IIT Guwahati works on developing indigenous e-mobility solutions

by Sumantra B Barooah , 16 Jan 2017


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Seven motor options ranging from 1kW (for two-wheelers) to 120kW (for buses) are under development at the IIT Guwahati lab.

The electric vehicle (EV) industry in India hasn’t reached the critical scale yet, but researchers in a laboratory in one corner of the country are working on projects that could help give a leg up to some EV makers as well as to the Make-In-India drive.

A few hours before our meeting, Dr Praveen Kumar, associate professor at IIT Guwahati, receives an update from a team of researchers who are working under his supervision has managed to reach a weight level of 15.8 kilograms in a motor.

When the project started in September this year, the weight was 26kg. This motor is part of a family of motors, a key component of an electric ‘powertrain’ that the team in IIT Guwahati is working on. More importantly, the team wants to offer a powertrain with magnet-less motors. The main objective behind it is to avoid the dependence on rare earth materials which are usually imported. “We want to show that the induction motor or the synchronous reluctance motor can do the work as good as the permanent magnet motor,” Dr Kumar told Autocar Professional.

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The first prototype of a copper cast induction motor.
 

Other members of the motor family that Dr Kumar and his team of five research scholars at the electronics and electrical engineering (EEE) department of the institute are working on are a copper cast induction motor and a permanent magnet motor. Each type of motor will be available in all the power categories that the team is working on.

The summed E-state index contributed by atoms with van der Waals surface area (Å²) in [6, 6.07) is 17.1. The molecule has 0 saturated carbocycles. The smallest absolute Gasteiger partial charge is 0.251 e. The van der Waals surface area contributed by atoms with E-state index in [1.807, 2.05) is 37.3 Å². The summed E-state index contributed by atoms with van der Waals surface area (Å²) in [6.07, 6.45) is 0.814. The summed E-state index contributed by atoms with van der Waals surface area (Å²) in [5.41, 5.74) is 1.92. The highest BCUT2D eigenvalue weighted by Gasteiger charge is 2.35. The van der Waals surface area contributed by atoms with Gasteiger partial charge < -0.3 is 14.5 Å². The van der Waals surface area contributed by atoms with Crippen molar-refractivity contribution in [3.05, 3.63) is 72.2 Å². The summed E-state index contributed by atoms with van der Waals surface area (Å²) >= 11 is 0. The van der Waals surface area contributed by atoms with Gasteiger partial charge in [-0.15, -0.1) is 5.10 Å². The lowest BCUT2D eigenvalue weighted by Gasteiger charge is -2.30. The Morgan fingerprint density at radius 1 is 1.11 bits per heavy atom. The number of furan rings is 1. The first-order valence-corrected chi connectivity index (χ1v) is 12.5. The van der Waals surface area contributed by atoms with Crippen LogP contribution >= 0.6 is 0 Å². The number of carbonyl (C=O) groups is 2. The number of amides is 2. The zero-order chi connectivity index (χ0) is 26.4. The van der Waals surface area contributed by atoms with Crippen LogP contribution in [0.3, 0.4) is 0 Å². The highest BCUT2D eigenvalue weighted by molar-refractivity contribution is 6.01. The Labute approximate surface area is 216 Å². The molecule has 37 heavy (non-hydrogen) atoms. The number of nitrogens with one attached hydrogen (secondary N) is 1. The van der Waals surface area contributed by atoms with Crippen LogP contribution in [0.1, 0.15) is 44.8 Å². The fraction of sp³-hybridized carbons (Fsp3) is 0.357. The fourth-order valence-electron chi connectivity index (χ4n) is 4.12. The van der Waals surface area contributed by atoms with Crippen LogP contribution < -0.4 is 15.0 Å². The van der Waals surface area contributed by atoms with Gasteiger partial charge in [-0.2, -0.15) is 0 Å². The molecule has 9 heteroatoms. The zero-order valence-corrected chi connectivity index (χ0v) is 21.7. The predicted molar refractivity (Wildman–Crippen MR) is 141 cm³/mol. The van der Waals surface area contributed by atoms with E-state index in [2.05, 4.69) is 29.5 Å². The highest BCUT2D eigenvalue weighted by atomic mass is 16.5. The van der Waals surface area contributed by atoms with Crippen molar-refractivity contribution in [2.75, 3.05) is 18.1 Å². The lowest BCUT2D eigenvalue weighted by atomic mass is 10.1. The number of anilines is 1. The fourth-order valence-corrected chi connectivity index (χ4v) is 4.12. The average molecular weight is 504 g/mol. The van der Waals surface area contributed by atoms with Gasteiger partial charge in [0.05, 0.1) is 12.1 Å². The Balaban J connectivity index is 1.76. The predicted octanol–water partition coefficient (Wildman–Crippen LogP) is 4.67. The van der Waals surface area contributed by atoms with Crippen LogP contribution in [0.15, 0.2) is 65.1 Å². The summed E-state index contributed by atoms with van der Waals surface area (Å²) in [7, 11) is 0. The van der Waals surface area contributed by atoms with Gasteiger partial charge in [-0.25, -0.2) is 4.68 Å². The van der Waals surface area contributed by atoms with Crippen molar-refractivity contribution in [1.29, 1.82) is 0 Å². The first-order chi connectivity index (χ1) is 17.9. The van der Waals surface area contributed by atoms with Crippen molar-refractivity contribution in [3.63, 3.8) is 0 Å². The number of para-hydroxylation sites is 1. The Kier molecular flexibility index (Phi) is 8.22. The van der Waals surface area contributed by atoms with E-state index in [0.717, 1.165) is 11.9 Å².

The various power categories are – 1kW (for two-wheelers), 3.5 to 5kW (for three-wheelers), 8kW (three-wheeled passenger carriers), 12 to 14kW (for minivans), 20kW (for midsize sedans), 60kW (mini buses) and 120kW (city buses).

IIT Guwahati’s focus on building capabilities in motors is part of the larger goal of being able to design an entire EV powertrain. “The entire powertrain, which includes the machines, controllers and the convertors. Of course, we are not focusing on making batteries because that’s more of chemical engineering, chemistry thing so we can’t handle that. For that we will have to rely on other sources,” says Dr Kumar.

The team has consulted industry players for inputs, in addition to tracking the developments in the global EV industry. Its plan is to complete all designs by December 2017 and “to a large extent” put them in test vehicles. The team isn’t working for any OEM yet, but it plans to invite some of them to showcase the indigenous capabilities in the EV space. “We want to show that there’s no need to import the machines, the controllers. Everything can be done in-house,” says Dr Kumar.